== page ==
Contract Stipulation: Everything You Need to Know
Contract stipulation refers to a demand for something to be included in an agreement.3 min read
Contract stipulation refers to a demand for something to be included in an agreement.
To stipulate is to demand that an item should be added to a contract. You can stipulate that specific conditions should be part of a deal or agreement. Whenever you draft a legal contract, you can stipulate a condition that the other party must satisfy to complete the agreement. In that sense, a stipulation may serve as a form of restriction on the contract.
What Is an Example Of A Stipulation?
For example, if you operate a restaurant and offer a coupon, you can stipulate that patrons must order a specific amount of home delivery to qualify for the coupon.
About the Contract
A contract does not need to be elaborate. A simple email agreement that shows the work you are doing, the delivery date, and the price will suffice; however, a contract must have three elements which include:
- An offer.
- Acceptance of the offer.
- Consideration, i.e., exchange of value.
Contract Stipulations All Freelancers Should Know About
It's not advisable to sign every contract that comes your way. Rather, go through the details, negotiate if you need to, and try as much as possible to understand what you are getting yourself into. An unsigned contract is not binding on both parties. Don't start work until the other party signs the agreement.
Scope creep is a common problem among freelancers. For example, a client contracts you to write a 1000-word article with three posts, but suddenly increases the scope of the job by two more articles and three interviews. The important point is to ensure that your contract covers the scope of the new assignments. This might require renegotiating payment, shifting deadlines, or rejecting the new work. While this does not mean that you can't chip in some extra work for loyal clients, it sends the message that clients should not expect extra work.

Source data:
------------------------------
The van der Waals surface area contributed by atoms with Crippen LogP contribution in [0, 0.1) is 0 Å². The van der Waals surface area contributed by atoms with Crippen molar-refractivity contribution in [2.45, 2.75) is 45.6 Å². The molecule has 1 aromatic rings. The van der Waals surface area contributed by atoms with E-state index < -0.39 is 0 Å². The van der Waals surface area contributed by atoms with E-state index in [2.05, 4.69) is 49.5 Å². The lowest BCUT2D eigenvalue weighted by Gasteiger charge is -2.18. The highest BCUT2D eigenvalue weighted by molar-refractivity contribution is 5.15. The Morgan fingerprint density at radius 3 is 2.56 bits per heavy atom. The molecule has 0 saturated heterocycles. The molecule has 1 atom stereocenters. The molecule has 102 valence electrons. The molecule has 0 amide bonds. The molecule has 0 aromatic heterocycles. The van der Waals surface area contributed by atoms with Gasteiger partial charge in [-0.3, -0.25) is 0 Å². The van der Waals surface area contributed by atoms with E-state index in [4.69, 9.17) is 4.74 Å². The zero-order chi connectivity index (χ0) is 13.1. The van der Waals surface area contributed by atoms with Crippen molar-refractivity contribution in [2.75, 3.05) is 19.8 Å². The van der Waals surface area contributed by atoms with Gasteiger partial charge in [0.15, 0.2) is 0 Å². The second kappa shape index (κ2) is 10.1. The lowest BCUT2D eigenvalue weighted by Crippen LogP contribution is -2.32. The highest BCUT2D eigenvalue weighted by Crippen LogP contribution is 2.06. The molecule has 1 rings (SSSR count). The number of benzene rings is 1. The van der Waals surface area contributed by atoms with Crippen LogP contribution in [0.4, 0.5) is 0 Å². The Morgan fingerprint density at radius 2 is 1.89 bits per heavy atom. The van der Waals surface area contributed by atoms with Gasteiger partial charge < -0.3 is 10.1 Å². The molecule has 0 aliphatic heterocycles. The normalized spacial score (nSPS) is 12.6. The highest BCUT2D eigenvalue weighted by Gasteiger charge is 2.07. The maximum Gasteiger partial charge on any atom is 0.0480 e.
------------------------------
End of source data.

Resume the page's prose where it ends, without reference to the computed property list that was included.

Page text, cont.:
Research and Transcripts
In some contracts, the freelancer needs to submit copies of research and interview transcripts along with the completed article or post. If you are unable to remove this clause, ensure that the client pays for the actual transcript and the extra work you will have to do, and the content you won't be able to use for other projects.
Publishers and brands put confidentiality clauses in contracts to prevent you from sharing confidential information about your dealings with the client. Publishers want to maintain a degree of exclusivity when the post goes live. They want their audience to start talking about the post once it's live, but the novelty effect would be lost if some people already know about it.
An indemnification clause in a contract makes you legally responsible for any expenses, damages, and losses related to your work. Whenever you sign an indemnification clause, be careful about taking assignments that may involve engaging in illegal activities such as using copyright images without acknowledgment. The owner of such images may pursue you and the publisher for copyright infringement.
Exclusivity and Non-compete Clauses
Some publishers put an exclusivity clause in their contract to restrict the writer from covering specific topics for a certain amount of time. If the bulk of your work comes from this topic, it's advisable to leave the relationship. A non-compete clause may prevent you from working for the publisher's direct competitors. If that clause will prevent you from working with old clients, it's better to renegotiate the terms of the agreement.
This clause means that at no point will you own any of the work you created on behalf of the client. This condition must be in writing, and both parties must agree to it before the commencement of work.
There are three types of payment including:
- Pay on submission: You are paid immediately after you submit the work.
- Pay on acceptance: You receive payment after the client accepts the work.
- Pay on publication: You get paid when the article goes live.
If you need more information about contract stipulation, you can post your legal need on UpCounsel's marketplace. UpCounsel accepts only the top 5 percent of lawyers to its site. Lawyers on UpCounsel come from law schools such as Harvard Law and Yale Law and average 14 years of legal experience, including work with or on behalf of companies like Google, Menlo Ventures, and Airbnb.